Pham Thien An's Inside The Yellow Cocoon Shell boosted Vietnam's status in world cinema when the film won the Camera d'Or at Cannes Film Festival last year besides many other prizes that followed. The film's opening scene -- in which the camera dawdles on a group of characters who are discussing the meaning of life while a crowd around them roars with excitement over a football match and a road accident is about to occur -- is exquisite in its directorial conception. Over the next three hours, the main character travels from the city to his rural hometown in search of spiritual release, a journey of faith and futility, a transcendental odyssey aided sometimes by the sign of a cross. Pham was born in Vietnam and is now based in the US, though his film is deep-rooted in the fertile memory and history of his homeland.

From Singapore, Nelson Yeo's Dreaming And Dying is a cheeky, dreamy love triangle set in a deserted hotel and forest as three middle-aged friends reunite for a weekend that turns upside down. The film is attuned to the invisibility of desire and the comedy of social awkwardness, and finally infused with phantasmagorical folktale elements -- a thread we have seen with increasing frequency in Southeast Asian indie films when real-life conflicts are absolved through a fantastic denouement. Dreaming And Dying won a big prize at the prestigious Locarno Film Festival last year, and that alone is enough to attract the Thai crowd.

Inside The Yellow Cocoon Shell.

The only documentary film in the line-up is Nowhere Near from Filipino director Miko Revereze. It's part diary, part experimental narrative on the experience of the filmmaker's family as undocumented immigrants in the US.

The closer is a new Thai film called Morrison. Starring Hugo Chakrabongse, the film follows the trippy sojourn of an engineer sent to renovate a Cold War-era hotel upcountry, whose blood-red walls seem to have stopped time. The film is directed by Phuttiphong Aroonpheng, a respected cinematographer whose first directorial effort Manta Ray (2018) won the top prize in the Orizzonti section at the Venice International Film Festival. Morrison flits around the edge of the character's consciousness -- a perpetual state of wakeful dream in which ghosts, memory and history merge. Cold War paranoia is alive and well, at least in the enigma of Morrison.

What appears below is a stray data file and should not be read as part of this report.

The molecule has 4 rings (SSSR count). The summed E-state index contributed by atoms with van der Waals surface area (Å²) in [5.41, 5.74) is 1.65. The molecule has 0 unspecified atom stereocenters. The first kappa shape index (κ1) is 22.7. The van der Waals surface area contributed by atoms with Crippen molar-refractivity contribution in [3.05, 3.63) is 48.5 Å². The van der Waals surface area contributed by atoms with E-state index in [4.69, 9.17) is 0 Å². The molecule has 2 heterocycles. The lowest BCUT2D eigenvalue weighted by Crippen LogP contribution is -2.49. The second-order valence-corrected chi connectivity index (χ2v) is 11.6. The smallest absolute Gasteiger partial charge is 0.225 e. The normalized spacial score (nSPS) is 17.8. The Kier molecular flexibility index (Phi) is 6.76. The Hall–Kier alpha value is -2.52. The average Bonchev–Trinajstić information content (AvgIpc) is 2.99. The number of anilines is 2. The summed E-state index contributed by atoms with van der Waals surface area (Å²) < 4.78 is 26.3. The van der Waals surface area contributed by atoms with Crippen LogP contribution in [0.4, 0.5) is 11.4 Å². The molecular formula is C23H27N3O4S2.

Also, don't forget the short film competition programme -- this is the part of the festival that actually matters the most since it presents young talent from across the region. Lastly, two classic Thai films curated by the Thai Film Archive are also worth a look. This year, there's Thailand's first feature-length animated film The Adventure Of Sudsakorn (1979), conceived and painstakingly hand-drawn by Payut Ngao-krachang, and the hothouse drama The Adulturerer (1972) by Piak Poster.

The Bangkok Asean Film Festival 2023 starts today and runs until Sunday. Admission is free. Go to the Facebook page of Bangkok Asean Film Festival and follow the booking link there.

Abang Adik.

Screening Schedule

March 28

  • 6pm: Asean Short Film Competition 3
  • 8pm: Dreaming And Dying

March 29

  • 6pm: Asean Short Film Competition 2 (with Q&A)
  • 8:15pm: Abang Adik

March 30

  • 1pm: The Adventure Of Sudsakorn
  • 2:45pm: Inside The Yellow Cocoon Shell
  • 6pm: Asean Short Film Competition 2
  • 8pm: Tiger Stripes

March 31

  • 1:30pm: Nowhere Near
  • 3:20:pm The Adulterer
  • 6:15pm: Oasis Of Now
  • 8pm: Morrison (Closing film, with Q&A)